Ugandan girls forced into child marriage because they can't afford sanitary pads

By Reuters/Emma Batha   October 23, 2017 | 05:11 pm PT
Many girls are pressured into having sex by boys who offer to buy them sanitary items in return. 

When Ugandan schoolgirl Auma got her first period she asked her mother for sanitary pads. Her mother suggested she find herself a husband to pay for them. Auma was just 12.

Auma's story is not uncommon. Many girls in Uganda drop out of education when they begin menstruating because their schools lack proper washrooms or because they cannot afford costly sanitary products which are all imported.

Aid agency Plan International says hundreds of girls are forced into child marriages by parents too poor to buy hygiene products.

Many others are pressured into having sex by boys who offer to buy them sanitary items in return. Some end up pregnant and drop out of school.

Girl's menstrual health, normally a taboo subject in conservative Uganda, made headlines this year when a high profile campaigner on the issue was arrested and detained for calling President Yoweri Museveni "a pair of buttocks" in a Facebook post.

University lecturer Stella Nyanzi unleashed a series of colorful attacks on the president and his wife after he failed to keep an election promise to provide sanitary pads to schoolgirls.

Earlier this year, First Lady Janet Museveni, who is also minister for education, said the government did not have sufficient funds.

Nyanzi promptly launched a crowdfunding campaign #Pads4GirlsUg to collect donations for pads to be distributed at schools.

She was released on bail in May after a month behind bars, but is on trial for cyber harassment.

A government official said the education ministry was now in talks with a national charity and a pharmaceutical company with a view to producing free hygiene products for schoolgirls.

Child marriage

Nyanzi's case has shone a spotlight on an issue that development experts say is a major barrier to girls' education.

U.N. children's agency UNICEF has estimated around 60 percent of girls in Uganda miss class because their schools lack separate toilets and washing facilities to help them manage their periods.

Many fall behind and end up quitting school. Once out of school they are more likely to be married off.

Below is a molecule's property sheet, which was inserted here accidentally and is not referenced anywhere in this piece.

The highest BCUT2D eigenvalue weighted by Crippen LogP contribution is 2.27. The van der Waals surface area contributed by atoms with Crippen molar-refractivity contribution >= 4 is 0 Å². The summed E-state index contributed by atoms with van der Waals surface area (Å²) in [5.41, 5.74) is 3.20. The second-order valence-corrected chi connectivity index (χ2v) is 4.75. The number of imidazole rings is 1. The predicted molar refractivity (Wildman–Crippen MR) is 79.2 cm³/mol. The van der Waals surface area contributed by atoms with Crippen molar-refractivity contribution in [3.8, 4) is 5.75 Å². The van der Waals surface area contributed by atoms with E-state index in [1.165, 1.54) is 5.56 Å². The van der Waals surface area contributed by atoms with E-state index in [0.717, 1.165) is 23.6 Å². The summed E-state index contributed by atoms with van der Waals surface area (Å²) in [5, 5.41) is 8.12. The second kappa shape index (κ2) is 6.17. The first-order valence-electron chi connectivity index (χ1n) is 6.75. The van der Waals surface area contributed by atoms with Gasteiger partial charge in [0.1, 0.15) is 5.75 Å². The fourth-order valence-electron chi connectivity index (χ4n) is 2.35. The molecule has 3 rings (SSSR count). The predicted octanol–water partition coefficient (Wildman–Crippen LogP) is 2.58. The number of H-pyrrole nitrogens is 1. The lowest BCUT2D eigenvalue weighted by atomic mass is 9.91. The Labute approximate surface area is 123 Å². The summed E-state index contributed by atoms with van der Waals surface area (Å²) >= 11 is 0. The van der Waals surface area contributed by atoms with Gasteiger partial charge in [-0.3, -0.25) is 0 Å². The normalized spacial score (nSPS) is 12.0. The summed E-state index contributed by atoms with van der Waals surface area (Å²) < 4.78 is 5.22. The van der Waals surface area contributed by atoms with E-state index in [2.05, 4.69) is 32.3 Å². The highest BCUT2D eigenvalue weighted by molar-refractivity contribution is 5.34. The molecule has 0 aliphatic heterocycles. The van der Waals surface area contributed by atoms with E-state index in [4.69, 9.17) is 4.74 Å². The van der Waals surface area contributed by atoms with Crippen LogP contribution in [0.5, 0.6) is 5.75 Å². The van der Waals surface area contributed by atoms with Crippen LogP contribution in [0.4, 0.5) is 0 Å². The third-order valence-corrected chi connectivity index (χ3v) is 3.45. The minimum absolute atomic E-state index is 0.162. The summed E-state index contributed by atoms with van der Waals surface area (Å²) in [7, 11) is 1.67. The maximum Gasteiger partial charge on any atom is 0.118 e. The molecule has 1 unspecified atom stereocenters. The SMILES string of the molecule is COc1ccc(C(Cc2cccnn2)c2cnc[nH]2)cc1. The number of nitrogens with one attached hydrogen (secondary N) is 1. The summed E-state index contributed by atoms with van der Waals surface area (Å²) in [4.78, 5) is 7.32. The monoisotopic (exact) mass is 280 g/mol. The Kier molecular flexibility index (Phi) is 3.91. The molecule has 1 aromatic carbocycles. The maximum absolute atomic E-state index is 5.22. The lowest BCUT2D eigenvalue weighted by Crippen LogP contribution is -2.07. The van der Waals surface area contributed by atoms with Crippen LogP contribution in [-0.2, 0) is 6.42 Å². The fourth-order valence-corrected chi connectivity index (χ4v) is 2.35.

Patrick Adupa, Plan International's child protection program manager in Uganda, said the lack of menstrual hygiene support for schoolgirls was a strong factor in the country's high drop-out rate.

More than 40 percent of girls fail to complete primary school and only a fifth start secondary school, Adupa said.

"Education is a very powerful tool in the prevention of child marriage," he added.

"When girls are out of school because they cannot manage their periods it's hard for them to avoid marriage."

Although Uganda has banned child marriage, four in 10 girls are wed before they turn 18, and one in 10 before 15, UNICEF says.

Adupa said sanitary products could cost girls around $2 a month - a prohibitive price in a country where nearly one in five people lives on less than $1 a day.

Instead girls often use old rags, dried leaves or grass or paper - sometimes tearing pages from school books.

Auma was lucky. Her mother did not force her to marry and she is now 15 and still in school in Tororo district in eastern Uganda.

But teenager Christine Amusugut was not so fortunate. When she complained about using rags, her mother suggested she find a husband to buy her hygiene products.

"Most of my friends dropped out of school because they did not have basic things they needed like sanitary pads, just like me," she told the Thomson Reuters Foundation by phone from Tororo.

Amusugut, now 19, said she had got good grades at school and had wanted to be a nurse, but was "sold" at 16 to her husband's family for $40 as her widowed mother struggled to make ends meet.

Stigma and bullying

Plan International called for Uganda to reduce the cost of sanitary pads, ensure schools had separate girls' toilets and introduce sex education to destigmatize menstruation.

Adupa said there was a lot of ignorance around periods.

At one school, boys told aid workers they thought girls who bled had been victims of sexual violence and drew demeaning pictures on the blackboard.

"The effect on the girls was devastating: many skipped school to avoid the bullying. Some never returned," Adupa said.

To tackle the stigma, several aid agencies have set up menstrual hygiene clubs at schools across the country where girls can make their own reusable cotton sanitary pads with removable waterproof linings.

Boys are included in some clubs, taking the pads they make home to their sisters.

Uganda is not the only country looking at providing free sanitary towels as a way to boost girls' education levels.

Kenya and Zambia have also promised to supply pads to schoolgirls - although aid agency WaterAid said Zambia had yet to commit any funding.

Economists say keeping girls in school not only protects them from child marriage but boosts national prosperity.

An educated girl is more likely to be economically productive and to have healthier and better educated children of her own, creating a ripple effect.

"We have a saying in Uganda, educate a girl, educate a nation," Adupa said. 

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